The paper begins with an objection to the Desire-Based Reasons Model. The argument from reason-based desires holds that since desires are based on reasons (first premise), which they transmit but to which they cannot add (second premise), they cannot themselves provide reasons for action. In the paper I investigate an attack that has recently been launched against the first premise of this argument by Ruth Chang. Chang invokes a counterexample: affective desires. The aim of the paper is to see if (...)
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  25. Dan Vaillancourt (2010). Aesthetics and Material Beauty: Aesthetics Naturalized by Mcmahon, Jennifer A. Journal of Aesthetics and Art Criticism 68 (1):76-79.score: 9.0
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  26. Kristin Andrews (2005). Chimpanzee Theory of Mind: Looking in All the Wrong Places? Mind and Language 20 (5):521-536.score: 9.0
    I respond to an argument presented by Daniel Povinelli and Jennifer Vonk that the current generation of experiments on chimpanzee theory of mind cannot decide whether chimpanzees have the ability to reason about mental states. I argue that Povinelli and Vonk’s proposed experiment is subject to their own criticisms and that there should be a more radical shift away from experiments that ask subjects to predict behavior. Further, I argue that Povinelli and Vonk’s theoretical commitments should lead them to (...)
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  27. Neil Levy (2009). What, and Where, Luck Is: A Response to Jennifer Lackey. Australasian Journal of Philosophy 87 (3):489 – 497.score: 9.0
    In 'What Luck Is Not', Lackey presents counterexamples to the two most prominent accounts of luck: the absence of control account and the modal account. I offer an account of luck that conjoins absence of control to a modal condition. I then show that Lackey's counterexamples mislocate the luck: the agents in her cases are lucky, but the luck precedes the event upon which Lackey focuses, and that event is itself only fortunate, not lucky. Finally I offer an account of (...)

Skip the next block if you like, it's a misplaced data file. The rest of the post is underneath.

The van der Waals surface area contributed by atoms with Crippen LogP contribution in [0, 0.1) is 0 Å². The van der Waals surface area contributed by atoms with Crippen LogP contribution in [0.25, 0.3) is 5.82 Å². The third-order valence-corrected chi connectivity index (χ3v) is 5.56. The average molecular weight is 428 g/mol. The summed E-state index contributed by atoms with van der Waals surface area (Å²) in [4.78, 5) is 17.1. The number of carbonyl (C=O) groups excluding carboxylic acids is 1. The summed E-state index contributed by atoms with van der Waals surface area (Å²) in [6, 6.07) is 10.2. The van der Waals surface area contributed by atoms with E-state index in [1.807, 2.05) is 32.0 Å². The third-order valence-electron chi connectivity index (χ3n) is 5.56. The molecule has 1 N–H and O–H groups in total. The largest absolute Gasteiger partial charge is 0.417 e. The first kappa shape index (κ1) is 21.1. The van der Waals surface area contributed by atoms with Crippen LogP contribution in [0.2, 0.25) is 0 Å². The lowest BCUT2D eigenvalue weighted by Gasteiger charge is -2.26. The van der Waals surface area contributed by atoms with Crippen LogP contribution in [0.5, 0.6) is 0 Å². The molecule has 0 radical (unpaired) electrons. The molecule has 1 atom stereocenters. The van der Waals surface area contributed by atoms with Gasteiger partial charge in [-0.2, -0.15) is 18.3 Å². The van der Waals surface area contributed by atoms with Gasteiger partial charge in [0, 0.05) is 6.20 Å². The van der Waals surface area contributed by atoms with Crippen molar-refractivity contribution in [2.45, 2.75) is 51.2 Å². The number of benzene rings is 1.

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  28. Déirdre Dwyer (2009). The Epistemology of Testimony - Edited by Jennifer Lackey & Ernest Sosa. Journal of Applied Philosophy 26 (2):214-216.score: 9.0
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  29. Christoph Kelp (2009). Learning From Words: Testimony as a Source of Knowledge – Jennifer Lackey. Philosophical Quarterly 59 (237):748-750.score: 9.0
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  30. Kirstin Borgerson (2010). Harold Kincaid and Jennifer McKitrick (Eds): Establishing Medical Reality: Essays in the Metaphysics and Epistemology of Biomedical Science. Theoretical Medicine and Bioethics 31 (2):171-174.score: 9.0